Improved water storage to cope with climate change and drought is helping Kenyans wash their hands - but will it last?
By Kagondu Njagi
MUITU, Kenya, April 2 (Thomson Reuters Foundation) - Since he installed a thousand-liter rainwater collection tank at his home in central Kenya last year, Kennedy Kabunge has had few worries about access to clean water.
The tank stores enough for his family's drinking, cooking and laundry needs, and the supply can last for weeks even if new rain doesn't fall.
But with Kenyan authorities now urging families to wash their hands frequently, as coronavirus takes hold in the country, the once plentiful water is starting to run short.
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"I can use up to 20 litres of water to wash hands in a day. When my wife is at home with me, we use double that," Kabunge, 36, told the Thomson Reuters Foundation in an interview.
Demand for clean water is on the rise in Kenya as the World Health Organization and the government urge people to regularly wash their hands to curb the spread of the virus.
In parts of rural Kenya, much of that water is coming from rainwater storage tanks that a growing number of families have installed to deal with more unpredictable weather and longer droughts linked to climate change.
In Kabunge's village, about two-thirds of families now have the rainwater collection systems. The tanks can also be used to store piped water, which flows only irregularly.
Many people are now considering adding extra tanks, as handwashing depletes water supplies. But government orders for people to stay home have limited shopping - and some traders also have hiked their prices, residents say.
In Chuka, near Kabunge's village in Tharaka Nithi County, some 1,000-liter tanks now carry a pricetag of 10,000 Kenyan shillings ($95), a 40% hike over the previous price.
Fears of food shortages during long lockdowns, in the wake of the virus, also have many families holding onto their cash.
"I would like to go to the market to buy an additional tank. But I cannot risk my savings because no one knows what is going to happen. It is better I save the money to buy food in case things worsen," said Kabunge, a motorbike taxi operator.
A few homesteads away from Kabunge's, however, Cecilia Nderi is unworried. The 65-year-old farmer has a 10,000-litre tank to hold the rainwater that pours off the roof of her house.
She bought her tank five years ago, when farmers received a good income from their coffee beans. Since then, however, prices for the village's cash crop have plummeted, she said.
"I am not so worried about the additional use of my water for washing hands. The rains have began and so I am hoping my tank will always be full," Nderi said in an interview.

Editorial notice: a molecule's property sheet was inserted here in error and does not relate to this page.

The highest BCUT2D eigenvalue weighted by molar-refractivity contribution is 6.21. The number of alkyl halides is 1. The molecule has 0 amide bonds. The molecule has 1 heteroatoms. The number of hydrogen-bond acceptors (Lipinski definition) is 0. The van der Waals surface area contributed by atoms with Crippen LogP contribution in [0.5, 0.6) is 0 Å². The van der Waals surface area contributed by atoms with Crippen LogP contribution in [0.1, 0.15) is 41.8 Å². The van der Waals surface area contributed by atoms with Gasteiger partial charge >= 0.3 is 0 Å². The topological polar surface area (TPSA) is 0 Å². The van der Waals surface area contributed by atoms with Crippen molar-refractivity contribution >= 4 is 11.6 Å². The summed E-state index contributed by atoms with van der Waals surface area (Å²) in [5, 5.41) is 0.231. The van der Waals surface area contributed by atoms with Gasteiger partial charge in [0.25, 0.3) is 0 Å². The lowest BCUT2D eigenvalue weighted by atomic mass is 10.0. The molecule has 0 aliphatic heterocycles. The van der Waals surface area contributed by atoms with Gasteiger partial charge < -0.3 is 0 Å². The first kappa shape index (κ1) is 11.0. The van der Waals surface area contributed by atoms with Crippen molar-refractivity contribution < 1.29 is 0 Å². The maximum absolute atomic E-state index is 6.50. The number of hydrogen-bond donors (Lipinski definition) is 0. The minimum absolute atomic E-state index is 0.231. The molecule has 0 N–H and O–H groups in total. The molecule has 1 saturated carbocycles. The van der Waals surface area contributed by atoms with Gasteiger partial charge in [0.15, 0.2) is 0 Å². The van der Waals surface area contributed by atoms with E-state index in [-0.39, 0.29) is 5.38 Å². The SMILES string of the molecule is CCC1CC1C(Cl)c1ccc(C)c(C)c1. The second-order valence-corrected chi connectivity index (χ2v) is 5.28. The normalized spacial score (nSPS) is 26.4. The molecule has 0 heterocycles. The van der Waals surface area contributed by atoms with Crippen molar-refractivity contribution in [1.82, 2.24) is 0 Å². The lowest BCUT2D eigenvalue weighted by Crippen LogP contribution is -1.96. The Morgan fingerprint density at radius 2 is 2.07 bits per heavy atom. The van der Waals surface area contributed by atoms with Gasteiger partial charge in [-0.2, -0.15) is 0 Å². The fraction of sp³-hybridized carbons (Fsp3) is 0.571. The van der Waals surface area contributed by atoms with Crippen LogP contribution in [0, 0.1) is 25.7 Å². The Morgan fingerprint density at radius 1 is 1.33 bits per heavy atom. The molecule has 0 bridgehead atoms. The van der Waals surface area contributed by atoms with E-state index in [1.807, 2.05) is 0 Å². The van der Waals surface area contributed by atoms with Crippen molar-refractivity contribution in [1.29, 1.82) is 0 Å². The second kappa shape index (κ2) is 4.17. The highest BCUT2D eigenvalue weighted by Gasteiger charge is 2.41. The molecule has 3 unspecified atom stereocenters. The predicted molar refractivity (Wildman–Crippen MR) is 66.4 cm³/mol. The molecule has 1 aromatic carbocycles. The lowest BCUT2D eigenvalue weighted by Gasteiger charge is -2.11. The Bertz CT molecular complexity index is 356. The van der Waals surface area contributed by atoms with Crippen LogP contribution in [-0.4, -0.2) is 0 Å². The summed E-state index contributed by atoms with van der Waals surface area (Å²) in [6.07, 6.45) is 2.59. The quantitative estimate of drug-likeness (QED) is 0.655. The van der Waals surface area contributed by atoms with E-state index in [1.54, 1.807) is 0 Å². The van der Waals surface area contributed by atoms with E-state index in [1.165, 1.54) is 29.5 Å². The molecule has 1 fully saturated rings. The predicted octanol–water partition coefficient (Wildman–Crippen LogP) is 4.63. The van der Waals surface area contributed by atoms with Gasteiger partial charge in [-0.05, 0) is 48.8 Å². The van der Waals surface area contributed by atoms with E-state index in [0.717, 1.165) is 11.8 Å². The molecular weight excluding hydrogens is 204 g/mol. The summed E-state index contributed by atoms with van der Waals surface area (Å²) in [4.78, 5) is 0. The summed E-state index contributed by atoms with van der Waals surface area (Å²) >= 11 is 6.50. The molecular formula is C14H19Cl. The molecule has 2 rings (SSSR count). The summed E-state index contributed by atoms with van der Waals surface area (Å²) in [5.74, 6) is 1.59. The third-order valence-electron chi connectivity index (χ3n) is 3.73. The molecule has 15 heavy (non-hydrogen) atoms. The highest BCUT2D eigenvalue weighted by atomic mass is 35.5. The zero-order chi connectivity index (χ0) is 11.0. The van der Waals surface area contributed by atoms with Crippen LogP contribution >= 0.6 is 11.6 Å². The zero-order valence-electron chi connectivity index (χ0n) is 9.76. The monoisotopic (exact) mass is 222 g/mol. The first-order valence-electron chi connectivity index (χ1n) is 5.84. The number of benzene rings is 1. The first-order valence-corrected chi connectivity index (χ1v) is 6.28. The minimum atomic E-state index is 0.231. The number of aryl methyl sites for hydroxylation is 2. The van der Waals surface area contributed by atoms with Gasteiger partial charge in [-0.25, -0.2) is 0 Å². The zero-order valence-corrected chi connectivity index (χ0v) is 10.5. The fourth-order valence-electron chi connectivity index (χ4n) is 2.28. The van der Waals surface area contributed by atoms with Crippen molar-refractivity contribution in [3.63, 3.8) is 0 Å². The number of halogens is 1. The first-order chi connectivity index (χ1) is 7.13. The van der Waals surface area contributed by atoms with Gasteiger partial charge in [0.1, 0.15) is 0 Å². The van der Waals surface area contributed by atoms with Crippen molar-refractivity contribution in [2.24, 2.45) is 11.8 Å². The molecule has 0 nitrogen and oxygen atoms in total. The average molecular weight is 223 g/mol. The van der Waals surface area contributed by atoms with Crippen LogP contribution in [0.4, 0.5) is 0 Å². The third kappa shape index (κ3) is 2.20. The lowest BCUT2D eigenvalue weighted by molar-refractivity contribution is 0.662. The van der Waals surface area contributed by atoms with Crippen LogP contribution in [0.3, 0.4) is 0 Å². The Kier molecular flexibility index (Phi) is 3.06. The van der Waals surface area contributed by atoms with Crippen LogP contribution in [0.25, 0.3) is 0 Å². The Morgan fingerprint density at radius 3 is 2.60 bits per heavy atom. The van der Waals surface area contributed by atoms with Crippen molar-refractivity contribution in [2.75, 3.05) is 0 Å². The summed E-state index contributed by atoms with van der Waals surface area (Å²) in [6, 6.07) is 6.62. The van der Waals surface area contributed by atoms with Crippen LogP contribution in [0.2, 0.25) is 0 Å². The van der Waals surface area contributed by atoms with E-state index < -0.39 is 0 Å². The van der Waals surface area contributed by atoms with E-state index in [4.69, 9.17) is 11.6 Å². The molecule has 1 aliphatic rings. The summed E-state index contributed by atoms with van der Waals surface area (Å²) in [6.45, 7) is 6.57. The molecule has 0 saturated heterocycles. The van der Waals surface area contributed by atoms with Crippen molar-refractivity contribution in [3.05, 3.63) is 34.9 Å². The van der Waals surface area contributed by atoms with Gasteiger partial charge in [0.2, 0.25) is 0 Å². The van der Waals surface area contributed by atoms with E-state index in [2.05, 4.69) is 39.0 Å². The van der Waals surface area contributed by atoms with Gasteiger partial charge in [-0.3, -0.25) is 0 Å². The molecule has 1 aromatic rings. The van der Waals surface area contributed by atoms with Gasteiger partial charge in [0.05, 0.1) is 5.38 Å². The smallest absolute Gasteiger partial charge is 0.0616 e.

For many Kenyans, however, uncertainty about access to clean water remains a serious problem.
An Afrobarometer report looking at the 2016-2018 period found that nearly half of Kenyans at some point in the year lacked enough enough clean water to meet their needs. For one in five Kenyans, the problem is a regular one, it said.
The March report said about 40% of Kenyans have piped water at home and 55% fetch it from outside their home compound.
Nearly two-thirds said it can be very difficult to get water, sanitation or electricity services from government suppliers, and more than a third said they had paid a bribe for service over the last year, the report said.
"This is alarming at a time the country is faced with a health crisis. This is not the time that officials should be denying Kenyans water because of non-payment of bills," said Richard Ngatia, the president of the Kenya National Chamber of Commerce and Industry, in an interview.
Sicily Kariuki, Kenya's cabinet secretary for water, said the government is working to ensure there are enough functional water sources in cities and towns to battle the COVID-19 health emergency.
The government is also installing new water systems in rural areas, she said.
But in some parts of Kenya - including arid Kajiado County - water harvesting tanks are already dry, with too little rain falling to fill them, residents say.
"We rely on the county government trucks to bring us water during times of hardship. We are appealing to them to do so at this time of the COVID-19 health emergency because the rains are not falling here," said Julius Ntiang'au, a Maasai elder.
Read more: Coronavirus and climate change
(Reporting by Kagondu Njagi ; editing by Laurie Goering : (Please credit the Thomson Reuters Foundation, the charitable arm of Thomson Reuters. Visit http://news.trust.org/climate)
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